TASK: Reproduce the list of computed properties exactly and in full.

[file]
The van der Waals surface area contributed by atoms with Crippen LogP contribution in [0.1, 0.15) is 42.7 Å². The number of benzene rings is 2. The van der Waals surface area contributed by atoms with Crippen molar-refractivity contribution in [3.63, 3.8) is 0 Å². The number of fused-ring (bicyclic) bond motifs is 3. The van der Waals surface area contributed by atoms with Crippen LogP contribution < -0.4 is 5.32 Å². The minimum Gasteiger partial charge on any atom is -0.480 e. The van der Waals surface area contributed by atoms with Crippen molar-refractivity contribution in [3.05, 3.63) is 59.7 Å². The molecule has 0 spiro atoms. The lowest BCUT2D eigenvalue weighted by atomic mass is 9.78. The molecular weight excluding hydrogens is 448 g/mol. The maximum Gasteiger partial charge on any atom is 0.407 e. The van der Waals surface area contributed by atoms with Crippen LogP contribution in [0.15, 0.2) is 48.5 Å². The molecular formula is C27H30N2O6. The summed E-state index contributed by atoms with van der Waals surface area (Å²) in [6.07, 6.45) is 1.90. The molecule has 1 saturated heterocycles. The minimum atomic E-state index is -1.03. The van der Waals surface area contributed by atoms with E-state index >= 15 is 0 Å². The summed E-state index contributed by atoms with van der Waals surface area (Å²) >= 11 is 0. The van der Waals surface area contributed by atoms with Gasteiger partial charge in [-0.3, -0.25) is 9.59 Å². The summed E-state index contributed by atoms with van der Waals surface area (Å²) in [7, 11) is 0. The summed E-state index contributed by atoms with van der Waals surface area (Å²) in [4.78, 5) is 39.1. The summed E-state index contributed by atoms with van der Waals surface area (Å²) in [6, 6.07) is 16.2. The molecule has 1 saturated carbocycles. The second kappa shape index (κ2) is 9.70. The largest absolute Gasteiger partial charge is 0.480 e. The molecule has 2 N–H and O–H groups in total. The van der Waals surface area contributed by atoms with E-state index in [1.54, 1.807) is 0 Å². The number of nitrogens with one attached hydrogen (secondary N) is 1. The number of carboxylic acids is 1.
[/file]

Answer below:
The van der Waals surface area contributed by atoms with Crippen LogP contribution in [0.1, 0.15) is 42.7 Å². The number of benzene rings is 2. The van der Waals surface area contributed by atoms with Crippen molar-refractivity contribution in [3.63, 3.8) is 0 Å². The number of fused-ring (bicyclic) bond motifs is 3. The van der Waals surface area contributed by atoms with Crippen LogP contribution < -0.4 is 5.32 Å². The minimum Gasteiger partial charge on any atom is -0.480 e. The van der Waals surface area contributed by atoms with Crippen molar-refractivity contribution in [3.05, 3.63) is 59.7 Å². The molecule has 0 spiro atoms. The lowest BCUT2D eigenvalue weighted by atomic mass is 9.78. The molecular weight excluding hydrogens is 448 g/mol. The maximum Gasteiger partial charge on any atom is 0.407 e. The van der Waals surface area contributed by atoms with Crippen LogP contribution in [0.15, 0.2) is 48.5 Å². The molecular formula is C27H30N2O6. The summed E-state index contributed by atoms with van der Waals surface area (Å²) in [6.07, 6.45) is 1.90. The molecule has 1 saturated heterocycles. The minimum atomic E-state index is -1.03. The van der Waals surface area contributed by atoms with E-state index >= 15 is 0 Å². The summed E-state index contributed by atoms with van der Waals surface area (Å²) >= 11 is 0. The van der Waals surface area contributed by atoms with Gasteiger partial charge in [-0.3, -0.25) is 9.59 Å². The summed E-state index contributed by atoms with van der Waals surface area (Å²) in [7, 11) is 0. The summed E-state index contributed by atoms with van der Waals surface area (Å²) in [4.78, 5) is 39.1. The summed E-state index contributed by atoms with van der Waals surface area (Å²) in [6, 6.07) is 16.2. The molecule has 1 saturated carbocycles. The second kappa shape index (κ2) is 9.70. The largest absolute Gasteiger partial charge is 0.480 e. The molecule has 2 N–H and O–H groups in total. The van der Waals surface area contributed by atoms with E-state index in [1.54, 1.807) is 0 Å². The number of nitrogens with one attached hydrogen (secondary N) is 1. The number of carboxylic acids is 1.